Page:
ERIC Number: ED403631
Record Type: RIE
Publication Date: 1995-Nov
Reference Count: N/A
Responses to a Harvard Study on School Choice: Is It a Study at All? Dialogue Series, Number 9.
Pioneer Inst. for Public Policy Research, Boston, MA.
A draft of a book, "School Choice: The Cultural Logic of Families, the Political Rationality of Institutions," received a great deal of media attention. The book contains research from nine different studies of school choice and includes an introduction and conclusion by Harvard professors Richard Elmore, Gary Orfield, and Bruce Fuller. The research found that despite the popularity of school choice, children in choice schools do not appear to learn at a higher rate than those who remain in neighborhood schools. In addition, choice plans often result in inequities. Pioneer Institute invited nine school-choice advocates to respond to the book's findings; this publication contains excerpts of their comments. The participants included Chester Finn, Howard Fuller, Charles Glenn, Paul Hill, Peggy Hunter, Susan Mitchell, Terry Moe, Joe Nathan, and Mary Anne Raywid. The participants argue that the manuscript is not a true study but a policy statement, has an antichoice bias, does not represent all school-choice programs, and is methodologically flawed. They also argue that a well-structured choice program does not lead to social inequality. A box inset contains excerpts of a critique made by Paul Peterson, Director of the Center for American Political Studies at Harvard, of Dr. John Witte's evaluation of the Milwaukee choice program. (LMI)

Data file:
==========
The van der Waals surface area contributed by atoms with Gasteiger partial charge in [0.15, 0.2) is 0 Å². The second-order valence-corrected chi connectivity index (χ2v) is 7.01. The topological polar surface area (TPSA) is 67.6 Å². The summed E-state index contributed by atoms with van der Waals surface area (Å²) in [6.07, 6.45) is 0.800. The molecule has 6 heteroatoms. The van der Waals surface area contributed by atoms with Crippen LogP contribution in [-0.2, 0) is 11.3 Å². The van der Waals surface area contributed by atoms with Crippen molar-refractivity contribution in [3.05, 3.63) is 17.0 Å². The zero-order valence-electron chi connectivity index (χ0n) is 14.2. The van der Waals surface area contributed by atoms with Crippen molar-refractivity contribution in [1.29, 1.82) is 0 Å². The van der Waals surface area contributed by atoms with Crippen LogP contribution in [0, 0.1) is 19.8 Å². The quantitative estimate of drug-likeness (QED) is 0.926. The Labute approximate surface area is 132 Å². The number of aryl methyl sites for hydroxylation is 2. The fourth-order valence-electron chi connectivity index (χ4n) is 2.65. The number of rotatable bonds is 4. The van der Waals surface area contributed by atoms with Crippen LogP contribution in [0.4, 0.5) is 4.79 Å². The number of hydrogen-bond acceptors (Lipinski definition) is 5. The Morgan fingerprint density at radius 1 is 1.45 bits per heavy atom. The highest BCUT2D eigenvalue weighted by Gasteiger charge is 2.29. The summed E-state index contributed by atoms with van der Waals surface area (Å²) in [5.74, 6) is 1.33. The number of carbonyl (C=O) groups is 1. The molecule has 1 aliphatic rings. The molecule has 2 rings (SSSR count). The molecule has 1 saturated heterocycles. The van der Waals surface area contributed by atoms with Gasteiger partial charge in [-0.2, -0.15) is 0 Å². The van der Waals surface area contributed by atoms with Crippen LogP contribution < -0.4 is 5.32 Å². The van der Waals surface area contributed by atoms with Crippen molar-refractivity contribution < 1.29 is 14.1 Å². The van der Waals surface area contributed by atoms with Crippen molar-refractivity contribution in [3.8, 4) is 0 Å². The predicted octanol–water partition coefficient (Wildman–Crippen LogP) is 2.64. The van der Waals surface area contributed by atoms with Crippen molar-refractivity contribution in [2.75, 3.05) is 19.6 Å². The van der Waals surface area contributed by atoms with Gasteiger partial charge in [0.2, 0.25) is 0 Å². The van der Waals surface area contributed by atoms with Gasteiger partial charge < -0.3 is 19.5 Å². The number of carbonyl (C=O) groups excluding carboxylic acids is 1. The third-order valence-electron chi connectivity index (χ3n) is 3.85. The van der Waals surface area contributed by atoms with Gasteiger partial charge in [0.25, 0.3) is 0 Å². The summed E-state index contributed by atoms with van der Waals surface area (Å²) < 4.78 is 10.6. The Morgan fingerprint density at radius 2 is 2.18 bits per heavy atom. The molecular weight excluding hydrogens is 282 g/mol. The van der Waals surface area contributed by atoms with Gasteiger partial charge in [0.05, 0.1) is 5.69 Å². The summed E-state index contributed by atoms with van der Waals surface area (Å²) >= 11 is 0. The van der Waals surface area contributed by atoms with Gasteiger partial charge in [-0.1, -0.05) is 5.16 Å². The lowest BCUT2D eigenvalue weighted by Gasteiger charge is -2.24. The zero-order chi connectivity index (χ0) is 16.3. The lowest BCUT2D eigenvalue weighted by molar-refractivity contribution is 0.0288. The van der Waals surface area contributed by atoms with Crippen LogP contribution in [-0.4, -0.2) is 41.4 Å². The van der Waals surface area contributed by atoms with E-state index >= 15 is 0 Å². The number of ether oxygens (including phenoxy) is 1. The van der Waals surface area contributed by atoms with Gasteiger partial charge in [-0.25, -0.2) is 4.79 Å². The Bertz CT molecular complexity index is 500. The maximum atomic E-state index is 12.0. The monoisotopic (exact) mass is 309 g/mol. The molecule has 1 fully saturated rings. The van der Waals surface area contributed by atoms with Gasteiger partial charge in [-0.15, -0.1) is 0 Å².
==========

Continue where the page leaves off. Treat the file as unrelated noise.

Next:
Descriptors: Access to Education, Competition, Elementary Secondary Education, Equal Education, Free Enterprise System, Parent Attitudes, Program Effectiveness, Racial Segregation, Research Problems, School Choice, Social Stratification
Pioneer Institute for Public Policy Research, 85 Devonshire St., 8th Floor, Boston, MA 02109 (single copies free).
Publication Type: Collected Works - Serials; Collected Works - Proceedings; Opinion Papers
Education Level: N/A
Authoring Institution: Pioneer Inst. for Public Policy Research, Boston, MA.